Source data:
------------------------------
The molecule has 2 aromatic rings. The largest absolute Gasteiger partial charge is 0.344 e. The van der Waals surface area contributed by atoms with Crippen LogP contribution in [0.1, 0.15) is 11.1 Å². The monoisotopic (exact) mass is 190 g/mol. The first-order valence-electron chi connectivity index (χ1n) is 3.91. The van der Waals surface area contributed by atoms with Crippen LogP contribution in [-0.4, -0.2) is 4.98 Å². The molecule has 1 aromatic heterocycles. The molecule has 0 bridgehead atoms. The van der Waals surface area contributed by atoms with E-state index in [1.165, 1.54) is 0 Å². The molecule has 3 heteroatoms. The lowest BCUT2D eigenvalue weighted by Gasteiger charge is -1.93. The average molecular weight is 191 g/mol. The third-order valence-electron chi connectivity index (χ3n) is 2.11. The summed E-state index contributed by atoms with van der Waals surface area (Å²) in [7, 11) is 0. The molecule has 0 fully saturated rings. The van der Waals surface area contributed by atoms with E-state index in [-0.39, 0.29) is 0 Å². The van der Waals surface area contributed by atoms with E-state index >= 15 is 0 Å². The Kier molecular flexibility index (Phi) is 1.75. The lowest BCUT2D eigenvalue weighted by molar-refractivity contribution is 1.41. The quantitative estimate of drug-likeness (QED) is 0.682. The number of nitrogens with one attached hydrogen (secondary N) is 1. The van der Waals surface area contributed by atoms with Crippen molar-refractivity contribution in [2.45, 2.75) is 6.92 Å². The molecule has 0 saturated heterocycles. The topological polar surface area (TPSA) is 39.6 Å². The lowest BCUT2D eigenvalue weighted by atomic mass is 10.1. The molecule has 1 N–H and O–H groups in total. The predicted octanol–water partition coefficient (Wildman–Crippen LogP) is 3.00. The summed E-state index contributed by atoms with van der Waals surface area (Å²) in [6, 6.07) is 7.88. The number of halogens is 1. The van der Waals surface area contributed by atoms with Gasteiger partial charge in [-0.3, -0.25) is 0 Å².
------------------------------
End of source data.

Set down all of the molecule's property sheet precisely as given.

The molecule has 2 aromatic rings. The largest absolute Gasteiger partial charge is 0.344 e. The van der Waals surface area contributed by atoms with Crippen LogP contribution in [0.1, 0.15) is 11.1 Å². The monoisotopic (exact) mass is 190 g/mol. The first-order valence-electron chi connectivity index (χ1n) is 3.91. The van der Waals surface area contributed by atoms with Crippen LogP contribution in [-0.4, -0.2) is 4.98 Å². The molecule has 1 aromatic heterocycles. The molecule has 0 bridgehead atoms. The van der Waals surface area contributed by atoms with E-state index in [1.165, 1.54) is 0 Å². The molecule has 3 heteroatoms. The lowest BCUT2D eigenvalue weighted by Gasteiger charge is -1.93. The average molecular weight is 191 g/mol. The third-order valence-electron chi connectivity index (χ3n) is 2.11. The summed E-state index contributed by atoms with van der Waals surface area (Å²) in [7, 11) is 0. The molecule has 0 fully saturated rings. The van der Waals surface area contributed by atoms with E-state index in [-0.39, 0.29) is 0 Å². The van der Waals surface area contributed by atoms with E-state index >= 15 is 0 Å². The Kier molecular flexibility index (Phi) is 1.75. The lowest BCUT2D eigenvalue weighted by molar-refractivity contribution is 1.41. The quantitative estimate of drug-likeness (QED) is 0.682. The number of nitrogens with one attached hydrogen (secondary N) is 1. The van der Waals surface area contributed by atoms with Crippen molar-refractivity contribution in [2.45, 2.75) is 6.92 Å². The molecule has 0 saturated heterocycles. The topological polar surface area (TPSA) is 39.6 Å². The lowest BCUT2D eigenvalue weighted by atomic mass is 10.1. The molecule has 1 N–H and O–H groups in total. The predicted octanol–water partition coefficient (Wildman–Crippen LogP) is 3.00. The summed E-state index contributed by atoms with van der Waals surface area (Å²) in [6, 6.07) is 7.88. The number of halogens is 1. The van der Waals surface area contributed by atoms with Gasteiger partial charge in [-0.3, -0.25) is 0 Å².